The term “gig economy” has never been more relevant than it is today. And while there is a broad array of industries that employ freelancers, temporary workers, and other employees who could be considered gig workers, perhaps some of the most widespread employers of gig workers today are the delivery and rideshare apps that we’ve all come to rely on throughout the pandemic.
Services like Instacart, DoorDash, Uber Eats, have taken off in the last couple of years, and show no signs of slowing down. And along with an expanded customer base, these apps have vastly increased the number of “shoppers,” “dashers,” and drivers that they employ. It is no surprise then, that HR professionals may be noticing an increase in resumes that boast such gig work experience.
At first glance, it can be tempting to write off those with such nontraditional experiences. After all, there is almost no way to verify their employment through any of these services, nor the hours or length of time they worked. Many, too, are unaware of the intricacies of these services (beyond being a consumer) and the skills one develops by working for one of them. But I would caution any recruiter or HR expert against putting these resumes toward the bottom of the pile, or not asking candidates whose experience includes gig work about their time as a Lyft driver or a Postmates delivery person, not only because employers are hardly in a position to be tossing potentially viable resumes, but because they might uncover candidates with valuable experience and insight that those with more “traditional” work on their resumes may not have.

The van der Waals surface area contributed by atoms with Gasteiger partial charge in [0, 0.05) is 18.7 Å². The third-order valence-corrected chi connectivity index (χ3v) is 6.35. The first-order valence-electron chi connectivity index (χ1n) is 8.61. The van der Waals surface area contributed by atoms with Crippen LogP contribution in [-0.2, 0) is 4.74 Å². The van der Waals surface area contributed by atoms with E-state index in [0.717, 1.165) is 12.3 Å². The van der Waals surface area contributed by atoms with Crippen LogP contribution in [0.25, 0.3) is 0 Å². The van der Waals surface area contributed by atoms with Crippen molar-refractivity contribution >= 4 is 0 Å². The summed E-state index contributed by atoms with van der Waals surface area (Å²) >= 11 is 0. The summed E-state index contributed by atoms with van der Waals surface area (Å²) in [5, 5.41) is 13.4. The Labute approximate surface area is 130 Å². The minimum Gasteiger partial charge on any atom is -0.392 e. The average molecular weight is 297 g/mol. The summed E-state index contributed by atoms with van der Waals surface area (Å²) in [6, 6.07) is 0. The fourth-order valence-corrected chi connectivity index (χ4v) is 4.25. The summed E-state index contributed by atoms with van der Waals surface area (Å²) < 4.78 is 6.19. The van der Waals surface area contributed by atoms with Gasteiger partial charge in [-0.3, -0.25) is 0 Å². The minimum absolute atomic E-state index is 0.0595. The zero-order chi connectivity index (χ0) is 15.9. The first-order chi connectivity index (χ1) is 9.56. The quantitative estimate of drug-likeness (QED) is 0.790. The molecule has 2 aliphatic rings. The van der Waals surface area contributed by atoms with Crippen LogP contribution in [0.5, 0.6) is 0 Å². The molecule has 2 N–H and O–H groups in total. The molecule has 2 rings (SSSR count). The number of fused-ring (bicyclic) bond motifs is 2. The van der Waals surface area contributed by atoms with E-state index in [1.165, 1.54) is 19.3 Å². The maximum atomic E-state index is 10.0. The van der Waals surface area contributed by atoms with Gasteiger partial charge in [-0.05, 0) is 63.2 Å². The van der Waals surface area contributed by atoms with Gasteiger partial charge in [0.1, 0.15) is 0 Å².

Take Instacart for example. A shopper through this app is tasked with not only grocery shopping, but quickly calculating the output vs. input of potential “batches” to ensure they are choosing the most lucrative ones for themselves, in terms of tip size, size of the order, and distance. They must also communicate with customers, make substitutions, and make deliveries while being timed by the app. Often, shoppers choose to shop multiple orders at a time as well, during which they must keep items separated and work even faster to ensure timely delivery. One must also take into consideration the entrepreneurial spirit and self-discipline that gig workers must maintain. With no boss looking over their shoulder, no set hours, and little training and development beyond what’s necessary, making and meeting their goals and ensuring success is entirely up to them. The ability to thrive and be productive independently is indeed a valuable trait in today’s labor market.
In that small job description alone, one can pick out many skills that an Instacart shopper would need, and have time to hone and develop during the tenure, including:
Customer service skills
Meeting and exceeding revenue targets
Planning and organizing
Someone with such experience may be perfect for an entry-level sales role, a customer or food service position, and more.
It has been said time and time again, but the way we work has changed rapidly in the past two years, and if HR professionals have any hope of keeping up, they must embrace rather than eschew these developments. As more and more people seek flexible working arrangements and autonomy in their jobs, it is likely that they will continue to seek gig work like what is offered by delivery and ridesharing apps either as a “side hustle” or full-time work. It behooves the modern recruiter to be able to properly evaluate such experience and determine whether it may be an asset to a candidate applying for a given role. So next time you see gig work on a resume, take the time to ask your candidate about their experience. You may find that they are the perfect fit for the job.